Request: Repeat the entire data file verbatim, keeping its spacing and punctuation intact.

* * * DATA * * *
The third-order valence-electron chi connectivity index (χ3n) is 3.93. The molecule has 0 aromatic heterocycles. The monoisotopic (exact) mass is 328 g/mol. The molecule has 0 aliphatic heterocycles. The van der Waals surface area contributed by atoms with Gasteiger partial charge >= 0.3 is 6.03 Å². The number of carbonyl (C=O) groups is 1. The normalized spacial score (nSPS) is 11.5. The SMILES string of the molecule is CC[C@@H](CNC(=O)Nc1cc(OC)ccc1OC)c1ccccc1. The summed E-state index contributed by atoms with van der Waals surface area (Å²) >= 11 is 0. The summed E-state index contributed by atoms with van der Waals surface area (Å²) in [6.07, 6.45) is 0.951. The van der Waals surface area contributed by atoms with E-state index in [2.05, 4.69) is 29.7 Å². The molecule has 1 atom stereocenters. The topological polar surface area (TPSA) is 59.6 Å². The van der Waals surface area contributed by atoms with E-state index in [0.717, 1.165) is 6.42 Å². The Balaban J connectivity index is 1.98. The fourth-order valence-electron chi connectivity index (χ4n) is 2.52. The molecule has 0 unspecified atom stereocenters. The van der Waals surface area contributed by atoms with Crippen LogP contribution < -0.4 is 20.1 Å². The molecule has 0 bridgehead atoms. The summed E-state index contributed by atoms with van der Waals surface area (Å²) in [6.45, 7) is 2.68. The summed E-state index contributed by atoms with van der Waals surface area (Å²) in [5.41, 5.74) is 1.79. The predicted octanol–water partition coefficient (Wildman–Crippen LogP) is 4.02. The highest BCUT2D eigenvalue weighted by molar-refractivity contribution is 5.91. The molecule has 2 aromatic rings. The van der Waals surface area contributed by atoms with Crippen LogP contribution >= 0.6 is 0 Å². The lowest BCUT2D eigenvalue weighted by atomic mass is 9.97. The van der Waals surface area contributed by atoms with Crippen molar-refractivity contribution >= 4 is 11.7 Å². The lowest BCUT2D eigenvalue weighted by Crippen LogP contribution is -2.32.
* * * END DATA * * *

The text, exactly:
The third-order valence-electron chi connectivity index (χ3n) is 3.93. The molecule has 0 aromatic heterocycles. The monoisotopic (exact) mass is 328 g/mol. The molecule has 0 aliphatic heterocycles. The van der Waals surface area contributed by atoms with Gasteiger partial charge >= 0.3 is 6.03 Å². The number of carbonyl (C=O) groups is 1. The normalized spacial score (nSPS) is 11.5. The SMILES string of the molecule is CC[C@@H](CNC(=O)Nc1cc(OC)ccc1OC)c1ccccc1. The summed E-state index contributed by atoms with van der Waals surface area (Å²) >= 11 is 0. The summed E-state index contributed by atoms with van der Waals surface area (Å²) in [6.07, 6.45) is 0.951. The van der Waals surface area contributed by atoms with E-state index in [2.05, 4.69) is 29.7 Å². The molecule has 1 atom stereocenters. The topological polar surface area (TPSA) is 59.6 Å². The van der Waals surface area contributed by atoms with E-state index in [0.717, 1.165) is 6.42 Å². The Balaban J connectivity index is 1.98. The fourth-order valence-electron chi connectivity index (χ4n) is 2.52. The molecule has 0 unspecified atom stereocenters. The van der Waals surface area contributed by atoms with Crippen LogP contribution < -0.4 is 20.1 Å². The molecule has 0 bridgehead atoms. The summed E-state index contributed by atoms with van der Waals surface area (Å²) in [6.45, 7) is 2.68. The summed E-state index contributed by atoms with van der Waals surface area (Å²) in [5.41, 5.74) is 1.79. The predicted octanol–water partition coefficient (Wildman–Crippen LogP) is 4.02. The highest BCUT2D eigenvalue weighted by molar-refractivity contribution is 5.91. The molecule has 2 aromatic rings. The van der Waals surface area contributed by atoms with Crippen LogP contribution >= 0.6 is 0 Å². The lowest BCUT2D eigenvalue weighted by atomic mass is 9.97. The van der Waals surface area contributed by atoms with Crippen molar-refractivity contribution >= 4 is 11.7 Å². The lowest BCUT2D eigenvalue weighted by Crippen LogP contribution is -2.32.